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Amino acids are molecules containing an amine group and a carboxylic acid group. Naturally
occurring amino acids have the following general formula:
There is a central carbon atom attached to a hydrogen, a carboxylic acid group, an amine group
and an alkyl group. Amino acids are thus all chiral except for glycine, in which the R is another
H atom.
Amino acids occur widely in nature and have a number of uses in the human body.…read more

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In high pH, therefore, amino acids exist in anionic form:
ii) reaction with acids
Amino acids react with strong acids such as hydrochloric acid:
In low pH, therefore, amino acids exist in cationic form:
iii) reaction with itself
Since amino acids have a proton donating group and a proton accepting group on the same
molecule, it follows that each molecule can undergo an acidbase reaction with itself:
The double ion that is formed as a result of this reaction is called a Zwitterion.…read more

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In the solid state, therefore, amino acids are ionic. This explains why they are solids with a high
melting point.
iv) summary
Amino acids can exist in molecular form, in cationic form, in anionic form or in Zwitterion form
depending on the environment:
in neutral solution in alkaline solution in acidic solution in the solid state
Since amino acids can react with acids and alkalis, they make very effective buffer solutions.…read more

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The resulting molecule is called a dipeptide.
Dipeptides can also be formed by the condensation of two different amino acids. In this case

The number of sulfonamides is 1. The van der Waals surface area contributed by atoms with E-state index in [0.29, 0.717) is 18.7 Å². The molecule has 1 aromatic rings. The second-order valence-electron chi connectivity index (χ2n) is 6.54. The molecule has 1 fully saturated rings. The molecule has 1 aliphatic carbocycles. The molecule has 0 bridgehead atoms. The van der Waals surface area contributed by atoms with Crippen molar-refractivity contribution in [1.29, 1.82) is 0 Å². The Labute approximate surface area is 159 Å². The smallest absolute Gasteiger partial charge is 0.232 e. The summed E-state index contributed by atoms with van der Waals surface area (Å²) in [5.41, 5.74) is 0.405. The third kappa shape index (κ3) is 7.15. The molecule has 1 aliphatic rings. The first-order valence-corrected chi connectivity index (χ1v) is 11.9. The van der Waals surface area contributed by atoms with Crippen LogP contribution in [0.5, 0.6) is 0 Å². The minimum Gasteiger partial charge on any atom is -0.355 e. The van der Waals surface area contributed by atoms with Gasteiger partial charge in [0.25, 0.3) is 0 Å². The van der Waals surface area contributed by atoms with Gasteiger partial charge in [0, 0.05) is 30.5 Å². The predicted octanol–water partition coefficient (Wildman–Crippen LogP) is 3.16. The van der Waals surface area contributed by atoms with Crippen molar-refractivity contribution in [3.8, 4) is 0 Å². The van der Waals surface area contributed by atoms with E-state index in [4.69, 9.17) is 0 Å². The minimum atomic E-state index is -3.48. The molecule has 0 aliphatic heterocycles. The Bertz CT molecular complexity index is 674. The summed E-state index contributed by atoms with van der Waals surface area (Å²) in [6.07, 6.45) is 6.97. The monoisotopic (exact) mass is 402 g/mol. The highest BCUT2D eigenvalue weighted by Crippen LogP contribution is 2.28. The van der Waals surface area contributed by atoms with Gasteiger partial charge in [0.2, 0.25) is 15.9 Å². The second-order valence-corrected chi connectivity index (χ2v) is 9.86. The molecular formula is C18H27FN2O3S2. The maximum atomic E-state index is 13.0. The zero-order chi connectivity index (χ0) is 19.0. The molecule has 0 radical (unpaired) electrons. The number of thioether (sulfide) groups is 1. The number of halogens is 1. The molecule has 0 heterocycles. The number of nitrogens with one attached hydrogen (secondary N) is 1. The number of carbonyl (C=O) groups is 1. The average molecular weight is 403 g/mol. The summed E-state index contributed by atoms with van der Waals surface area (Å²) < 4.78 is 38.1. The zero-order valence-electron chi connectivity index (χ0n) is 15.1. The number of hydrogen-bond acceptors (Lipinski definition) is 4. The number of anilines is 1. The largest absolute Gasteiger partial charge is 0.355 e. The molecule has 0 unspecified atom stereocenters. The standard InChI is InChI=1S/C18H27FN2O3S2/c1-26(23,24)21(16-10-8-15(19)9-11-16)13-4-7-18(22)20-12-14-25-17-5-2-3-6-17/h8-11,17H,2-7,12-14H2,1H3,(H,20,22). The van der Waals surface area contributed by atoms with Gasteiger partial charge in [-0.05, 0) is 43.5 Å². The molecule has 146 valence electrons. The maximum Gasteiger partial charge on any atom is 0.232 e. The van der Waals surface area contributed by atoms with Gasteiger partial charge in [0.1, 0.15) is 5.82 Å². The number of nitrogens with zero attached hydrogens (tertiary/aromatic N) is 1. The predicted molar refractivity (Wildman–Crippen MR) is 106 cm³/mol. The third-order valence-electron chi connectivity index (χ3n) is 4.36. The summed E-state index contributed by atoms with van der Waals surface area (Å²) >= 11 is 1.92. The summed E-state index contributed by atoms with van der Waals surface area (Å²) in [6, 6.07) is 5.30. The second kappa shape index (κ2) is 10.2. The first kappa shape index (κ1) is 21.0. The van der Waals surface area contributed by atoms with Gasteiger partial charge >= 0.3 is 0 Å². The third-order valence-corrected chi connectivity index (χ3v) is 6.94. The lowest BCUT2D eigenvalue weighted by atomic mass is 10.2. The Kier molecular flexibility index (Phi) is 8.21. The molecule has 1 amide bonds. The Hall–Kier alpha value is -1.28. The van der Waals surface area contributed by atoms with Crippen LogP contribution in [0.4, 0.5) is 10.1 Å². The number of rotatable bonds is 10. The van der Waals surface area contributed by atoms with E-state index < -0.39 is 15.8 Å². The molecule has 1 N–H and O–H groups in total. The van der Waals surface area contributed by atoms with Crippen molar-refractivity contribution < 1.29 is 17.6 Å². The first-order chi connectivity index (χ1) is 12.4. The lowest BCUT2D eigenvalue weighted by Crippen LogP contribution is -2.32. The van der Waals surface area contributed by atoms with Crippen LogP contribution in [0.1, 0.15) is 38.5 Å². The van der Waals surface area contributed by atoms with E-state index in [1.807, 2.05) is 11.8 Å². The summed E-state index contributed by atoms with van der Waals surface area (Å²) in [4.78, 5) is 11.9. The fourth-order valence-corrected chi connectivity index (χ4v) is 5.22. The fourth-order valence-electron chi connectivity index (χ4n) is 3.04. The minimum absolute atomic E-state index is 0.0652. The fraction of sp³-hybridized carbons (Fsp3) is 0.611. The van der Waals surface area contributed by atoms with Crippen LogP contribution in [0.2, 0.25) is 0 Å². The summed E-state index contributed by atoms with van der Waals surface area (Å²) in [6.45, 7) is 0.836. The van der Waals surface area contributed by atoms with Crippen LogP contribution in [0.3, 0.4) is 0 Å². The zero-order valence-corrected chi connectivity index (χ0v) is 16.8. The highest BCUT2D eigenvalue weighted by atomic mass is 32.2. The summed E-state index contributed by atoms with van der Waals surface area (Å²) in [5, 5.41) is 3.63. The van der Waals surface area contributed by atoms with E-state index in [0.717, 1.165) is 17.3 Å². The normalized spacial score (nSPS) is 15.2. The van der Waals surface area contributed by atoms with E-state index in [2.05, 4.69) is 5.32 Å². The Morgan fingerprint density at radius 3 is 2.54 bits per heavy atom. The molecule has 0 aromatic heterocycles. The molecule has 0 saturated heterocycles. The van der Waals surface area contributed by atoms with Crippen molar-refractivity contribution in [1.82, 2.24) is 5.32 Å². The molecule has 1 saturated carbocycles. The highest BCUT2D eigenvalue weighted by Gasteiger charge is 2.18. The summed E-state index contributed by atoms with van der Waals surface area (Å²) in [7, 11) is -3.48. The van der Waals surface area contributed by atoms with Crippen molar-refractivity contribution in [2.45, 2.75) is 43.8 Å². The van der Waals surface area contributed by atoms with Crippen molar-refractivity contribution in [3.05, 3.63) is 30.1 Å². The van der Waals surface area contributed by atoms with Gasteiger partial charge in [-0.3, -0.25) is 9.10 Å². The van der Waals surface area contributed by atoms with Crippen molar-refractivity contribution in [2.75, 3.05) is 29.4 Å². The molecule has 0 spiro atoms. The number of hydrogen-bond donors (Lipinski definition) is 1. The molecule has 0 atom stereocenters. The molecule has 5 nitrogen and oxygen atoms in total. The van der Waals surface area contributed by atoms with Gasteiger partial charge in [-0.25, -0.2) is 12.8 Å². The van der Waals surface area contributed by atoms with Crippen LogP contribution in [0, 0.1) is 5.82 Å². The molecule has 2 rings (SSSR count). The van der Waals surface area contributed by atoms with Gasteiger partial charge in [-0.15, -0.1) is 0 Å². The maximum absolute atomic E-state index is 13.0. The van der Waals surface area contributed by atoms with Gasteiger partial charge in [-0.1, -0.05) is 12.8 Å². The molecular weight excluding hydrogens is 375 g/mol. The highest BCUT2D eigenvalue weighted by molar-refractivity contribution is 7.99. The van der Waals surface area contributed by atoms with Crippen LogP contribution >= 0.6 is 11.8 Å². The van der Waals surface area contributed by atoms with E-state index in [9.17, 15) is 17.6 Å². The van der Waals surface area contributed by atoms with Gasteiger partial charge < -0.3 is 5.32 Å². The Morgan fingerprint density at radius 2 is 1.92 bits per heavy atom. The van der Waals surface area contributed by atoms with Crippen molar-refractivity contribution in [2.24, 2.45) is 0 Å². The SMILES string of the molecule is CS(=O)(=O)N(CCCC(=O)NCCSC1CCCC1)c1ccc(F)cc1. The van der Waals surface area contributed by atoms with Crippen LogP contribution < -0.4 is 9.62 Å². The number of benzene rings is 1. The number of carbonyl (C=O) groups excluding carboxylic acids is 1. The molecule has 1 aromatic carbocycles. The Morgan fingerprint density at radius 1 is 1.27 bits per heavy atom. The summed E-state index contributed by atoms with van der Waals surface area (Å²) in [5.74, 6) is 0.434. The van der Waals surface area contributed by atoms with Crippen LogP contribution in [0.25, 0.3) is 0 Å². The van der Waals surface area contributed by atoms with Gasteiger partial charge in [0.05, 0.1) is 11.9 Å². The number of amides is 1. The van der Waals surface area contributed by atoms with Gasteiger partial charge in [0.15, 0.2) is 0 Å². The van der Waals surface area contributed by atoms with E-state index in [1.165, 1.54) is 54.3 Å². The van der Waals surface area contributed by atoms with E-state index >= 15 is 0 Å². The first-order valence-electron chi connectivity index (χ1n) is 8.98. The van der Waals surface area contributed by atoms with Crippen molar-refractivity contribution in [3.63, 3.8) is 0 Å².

two different molecules can be formed:
Since the resulting dipeptides also have both amine groups and carboxylic acid groups, they can
undergo further condensation reactions, eventually forming polymers:
This reaction is carried out alongside DNA molecules in the bodies of living organisms.…read more

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Proteins are naturally occurring polyamides formed by the condensation of many amino acid
molecules under carefully controlled conditions around the DNA backbone.
i) structure
The sequence of amino acids in a protein is known as the primary structure of the protein. It
varies from protein to protein, depending on the function that the protein needs to perform.…read more

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The peptide link in proteins is the same as the peptide link in Nsubstituted amides. As a result it
can be broken by heating in strong acid or strong alkali.
Proteins can thus be broken down into their constituent amino acids by heating in strong acid or
strong alkali in practice 6 moldm3 HCl is generally used.
This reaction is an example of a hydrolysis reaction.…read more

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Type of reaction Mechanism
1. acidbase reactions of amino acids
a) with acids
reagents: HCl
conditions: room temperature
equation: RCH(NH2)COOH + HCl RCH(NH3+Cl)COOH
b) with alkalis
reagents: NaOH
conditions: room temperature
equation: RCH(NH2)COOH + NaOH RCH(NH2)COONa+ + H2O
2. condensation reactions of amino acids
conditions: DNA
equation: n RCH(NH2)COOH H(NHCRHCO)nOH + (n1) H2O Nucleophilic
3.…read more


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